With much of the world under some sort of lockdown measures the future of the travel industry is hanging in the balance, says long-time luxury travel writer, Sabi Phagura.
No one could have predicted how the global pandemic would change our lives as we know it when we entered 2020. Our freedom to travel has been compromised and for most of the year, we’ve only been able to dream about holidays by browsing online with a view to booking later. Those who like to travel in style and escape to exotic locations may also have to have a rethink.
With all these uncertainties, Phagura predicts some of the ways luxury travel will change for the foreseeable future:
Travelling with a sense of purpose
Taking a trip somewhere simply due to the lure of a beautiful hotel or destination will be a thing of the past. Instead, travelers will want to take a break with a renewed curiosity and a sense of purpose. They will want to get more out of their time away either by learning a new skill, rekindling their passion for a hobby, or just want to engage and connect with local communities. There are very few people who have been spared by the global pandemic but some will have been affected more than others especially those who rely on tourism for their income. You only have to look online to see reminders to help local communities be they on our doorstep or elsewhere. In times like this, people do come together to help each out one another by contributing to sustainability projects and local initiatives. And this trend is looking set to grow in the coming months and change the way we travel for the near future at least.
Staycations as the new vacations
Domestic travel will be a popular choice for many who want to get away and avoid the hassle of travel restrictions or any quarantine rules. After being in full-on lockdown for so many months, even a short journey will feel like a welcome break for most. With very little else to do, people have been exploring on their own doorsteps and have discovered there’s plenty of luxurious things to do without having to fly. Whether it’s a day trip to a neighbouring region or a weekend break away a little further afield, hotels confirm they are seeing a rise in bookings by staycationers looking for a change of scenery closer to home.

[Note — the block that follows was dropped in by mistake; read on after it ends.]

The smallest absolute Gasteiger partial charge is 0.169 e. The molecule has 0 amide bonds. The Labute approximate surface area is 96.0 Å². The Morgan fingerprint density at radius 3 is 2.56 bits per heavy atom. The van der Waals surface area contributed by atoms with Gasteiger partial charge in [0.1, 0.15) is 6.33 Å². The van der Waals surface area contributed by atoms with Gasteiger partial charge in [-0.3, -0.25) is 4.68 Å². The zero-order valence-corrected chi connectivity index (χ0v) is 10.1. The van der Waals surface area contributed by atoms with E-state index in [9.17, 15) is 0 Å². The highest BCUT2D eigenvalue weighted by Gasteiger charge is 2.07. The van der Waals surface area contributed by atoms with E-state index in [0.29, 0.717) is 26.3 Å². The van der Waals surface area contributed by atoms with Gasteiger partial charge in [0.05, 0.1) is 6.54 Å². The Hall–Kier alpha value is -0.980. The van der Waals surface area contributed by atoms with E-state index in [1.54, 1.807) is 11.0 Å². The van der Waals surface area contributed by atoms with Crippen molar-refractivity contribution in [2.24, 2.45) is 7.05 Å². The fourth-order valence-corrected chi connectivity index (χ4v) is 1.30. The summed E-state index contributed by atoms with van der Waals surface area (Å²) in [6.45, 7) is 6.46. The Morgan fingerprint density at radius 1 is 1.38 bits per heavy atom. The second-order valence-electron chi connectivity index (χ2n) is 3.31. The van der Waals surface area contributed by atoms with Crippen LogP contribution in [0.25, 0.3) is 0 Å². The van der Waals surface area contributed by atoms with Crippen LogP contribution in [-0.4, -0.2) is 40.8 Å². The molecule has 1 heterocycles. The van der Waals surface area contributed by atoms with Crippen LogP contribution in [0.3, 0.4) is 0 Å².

Let’s face it, our health has never been as important to us until now and we most certainly will not be taking it for granted in the future. As a result, more and more people will be looking to book wellbeing packages as part of their getaway. Spa breaks that promise to relax and rejuvenate will see a boost in bookings while those wanted to exert themselves with a good dose of physical activity will plan a break with some of the best fitness and sports facilities around. When people have a specific goal in mind they are less likely to book something on a whim and instead do their research and plan one accordingly. Ultimately travelers will want to stay in places where they can improve their mental and physical wellbeing.
In search of mindfulness
At a time of conscious living, we will all be seeking some kind of sanctuary in search of peace and calm. In the pursuit of privacy, we will be turning our backs on crowded places in exchange for quiet in more remote ones. Furthermore connecting with nature will become even more important to us as we find benefits from a digital detox.
Emphasis on hygiene
Going forwards, we’ll all be focused on hygiene and cleanliness to minimise the spread of the virus. We’ve already become accustomed to carrying hand sanitisers with us, washing our hands, and being careful not to touch surfaces unnecessarily. The trend is here to stay for a while yet and will naturally affect our expectations of how we travel.
Travel companies and airlines are already doing what they can to reassure their customers that their safety is paramount with the increased availability of hand sanitisers at various stations and the availability of face coverings. Meanwhile, many top-end luxury hotels are rolling out new initiatives such as installing a one-way system, contactless check-in, and in-room personal protection kits to reassure their clients.